Women Doctors of the Church

Lately, women have begun to make strides in many areas of secular culture. With films ranging from Wonder Woman to Hidden Figures, women and men in our society have more opportunities to see women as exceptional heroes and polymaths. Jane Austen now graces bank notes across the pond. Last year, the U.S. Treasury announced that American currency would circulate with the likeness of Harriet Tubman. The 13th Time Lord on the BBC’s Doctor Who is a woman.

A similar phenomenon has been happening in Catholic circles. In his 1995 letter to women at the Fourth World Conference on Women, in Beijing, Pope John Paul II reminded us that extraordinary women have appeared throughout history:

In this vast domain of service, the church’s 2,000-year history, for all its historical conditioning, has truly experienced the “genius of woman”; from the heart of the church there have emerged women of the highest caliber who have left an impressive and beneficial mark in history. I think of the great line of woman martyrs, saints and famous mystics. In a particular way I think of St. Catherine of Siena and of St. Teresa of Avila, whom Pope Paul VI of happy memory granted the title of doctors of the church.

By naming Pope Paul VI as the pontiff who included women among the doctors of the church, Pope John Paul II underscored the inspired nature of this teaching of the Church. Moreover, Pope John Paul II’s reference to “historical conditioning” suggests that the male domination of the past two millennia is a matter of history and not faith. The pope insisted that women feature among the greatest example of the Catholic faith: martyrs, saints, and mystics.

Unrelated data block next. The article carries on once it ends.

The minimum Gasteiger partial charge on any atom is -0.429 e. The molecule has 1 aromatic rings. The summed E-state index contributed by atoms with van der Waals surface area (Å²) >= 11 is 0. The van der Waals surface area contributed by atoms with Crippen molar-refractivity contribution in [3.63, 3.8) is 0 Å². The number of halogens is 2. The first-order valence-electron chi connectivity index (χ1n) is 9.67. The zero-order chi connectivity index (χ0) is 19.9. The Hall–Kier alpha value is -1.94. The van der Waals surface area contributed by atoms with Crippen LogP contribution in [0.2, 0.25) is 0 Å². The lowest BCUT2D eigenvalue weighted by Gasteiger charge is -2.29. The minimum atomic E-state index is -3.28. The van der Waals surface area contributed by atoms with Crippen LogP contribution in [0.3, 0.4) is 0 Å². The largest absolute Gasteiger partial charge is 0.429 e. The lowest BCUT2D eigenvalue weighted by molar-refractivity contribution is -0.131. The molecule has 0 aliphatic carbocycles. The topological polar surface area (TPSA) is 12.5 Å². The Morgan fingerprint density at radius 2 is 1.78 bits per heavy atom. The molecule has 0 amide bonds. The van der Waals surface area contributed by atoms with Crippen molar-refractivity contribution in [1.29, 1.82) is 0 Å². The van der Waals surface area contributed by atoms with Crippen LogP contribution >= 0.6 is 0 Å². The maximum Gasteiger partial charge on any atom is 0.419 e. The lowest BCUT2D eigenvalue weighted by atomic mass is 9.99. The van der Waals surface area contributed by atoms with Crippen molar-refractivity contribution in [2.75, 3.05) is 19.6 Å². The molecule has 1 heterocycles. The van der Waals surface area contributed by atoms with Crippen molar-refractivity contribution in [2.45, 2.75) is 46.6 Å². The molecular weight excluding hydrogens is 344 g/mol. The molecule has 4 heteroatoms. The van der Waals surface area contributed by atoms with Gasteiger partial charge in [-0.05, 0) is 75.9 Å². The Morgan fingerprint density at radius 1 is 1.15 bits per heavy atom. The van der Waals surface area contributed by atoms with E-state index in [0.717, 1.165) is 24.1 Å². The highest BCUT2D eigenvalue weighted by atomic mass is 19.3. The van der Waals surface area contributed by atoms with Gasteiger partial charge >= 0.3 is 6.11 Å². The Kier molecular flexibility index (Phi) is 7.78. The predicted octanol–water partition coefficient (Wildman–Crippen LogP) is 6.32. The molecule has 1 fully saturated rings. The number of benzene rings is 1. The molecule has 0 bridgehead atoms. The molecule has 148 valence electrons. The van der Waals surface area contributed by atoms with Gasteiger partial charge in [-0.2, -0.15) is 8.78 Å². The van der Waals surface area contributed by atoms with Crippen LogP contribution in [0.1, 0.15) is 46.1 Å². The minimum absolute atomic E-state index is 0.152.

The persistence of recent popes in citing women as doctors has been significant for doctrine and liturgy. Prior to 1970, there were no women among church doctors, though women were recognized in many intellectual pursuits related to Christian theology. Women catechists such as Mary Anne Sadlier were recognized by popes and Notre Dame’s Laetare Medal for myriad decades. Catholic women entered biblical scholarship alongside Catholic men. However, there were no women among the tradition of doctors of the church that traced back to the Venerable Bede. When made official by Pope Boniface VIII at the end of the thirteenth century, the list still included no women.

In autumn of 1970, Pope Paul VI added Catherine of Siena and Teresa of Avila to the formerly all-male list of doctors of the church. In 1997, Pope John Paul II named Thérèse of Lisieux as a doctor of the church. He said Thérèse served as a “reference point” for the future of the church as much as she represented received tradition. For Pope John Paul II, Thérèse indicated that ongoing nature of revelation in the Catholic Church. She “sheds new light on the mysteries of the faith.”

With an apostolic letter, Pope Benedict XVI declared Hildegard von Bingen a doctor of the church. Quoting Pope John Paul II, Benedict called Hildegard a “light for her people and her time.” Hildegard’s example is not limited to her own time. It also gives contemporary Christians an example.

Women doctors changed their own moments in history. They have a continuing impact in the development of the Christian faith. They are not only role models for women. Women doctors show everyone how to live a virtuous life in the face of opposing currents. Although it took several years for women to feature on the list of church doctors, recent popes have made clear that their place there is valued.